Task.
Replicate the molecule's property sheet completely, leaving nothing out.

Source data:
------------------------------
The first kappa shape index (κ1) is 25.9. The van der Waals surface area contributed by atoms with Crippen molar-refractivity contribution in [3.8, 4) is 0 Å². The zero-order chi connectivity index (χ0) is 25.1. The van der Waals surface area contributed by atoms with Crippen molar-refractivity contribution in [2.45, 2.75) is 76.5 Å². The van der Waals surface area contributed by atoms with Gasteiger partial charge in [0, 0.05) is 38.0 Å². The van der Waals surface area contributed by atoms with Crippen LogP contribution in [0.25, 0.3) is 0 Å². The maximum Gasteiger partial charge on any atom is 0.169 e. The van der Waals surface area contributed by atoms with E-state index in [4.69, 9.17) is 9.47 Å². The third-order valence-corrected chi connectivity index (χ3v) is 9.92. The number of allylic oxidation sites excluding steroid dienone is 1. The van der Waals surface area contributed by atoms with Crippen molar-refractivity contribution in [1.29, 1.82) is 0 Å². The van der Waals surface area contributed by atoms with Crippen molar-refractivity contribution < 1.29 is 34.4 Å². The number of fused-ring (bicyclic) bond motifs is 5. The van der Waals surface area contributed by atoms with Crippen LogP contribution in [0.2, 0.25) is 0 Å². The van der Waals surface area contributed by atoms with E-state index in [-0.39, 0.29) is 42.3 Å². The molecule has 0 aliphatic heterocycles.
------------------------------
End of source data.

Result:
The first kappa shape index (κ1) is 25.9. The van der Waals surface area contributed by atoms with Crippen molar-refractivity contribution in [3.8, 4) is 0 Å². The zero-order chi connectivity index (χ0) is 25.1. The van der Waals surface area contributed by atoms with Crippen molar-refractivity contribution in [2.45, 2.75) is 76.5 Å². The van der Waals surface area contributed by atoms with Gasteiger partial charge in [0, 0.05) is 38.0 Å². The van der Waals surface area contributed by atoms with Crippen LogP contribution in [0.25, 0.3) is 0 Å². The maximum Gasteiger partial charge on any atom is 0.169 e. The van der Waals surface area contributed by atoms with E-state index in [4.69, 9.17) is 9.47 Å². The third-order valence-corrected chi connectivity index (χ3v) is 9.92. The number of allylic oxidation sites excluding steroid dienone is 1. The van der Waals surface area contributed by atoms with Crippen molar-refractivity contribution in [1.29, 1.82) is 0 Å². The van der Waals surface area contributed by atoms with Crippen molar-refractivity contribution < 1.29 is 34.4 Å². The number of fused-ring (bicyclic) bond motifs is 5. The van der Waals surface area contributed by atoms with Crippen LogP contribution in [0.2, 0.25) is 0 Å². The van der Waals surface area contributed by atoms with E-state index in [-0.39, 0.29) is 42.3 Å². The molecule has 0 aliphatic heterocycles.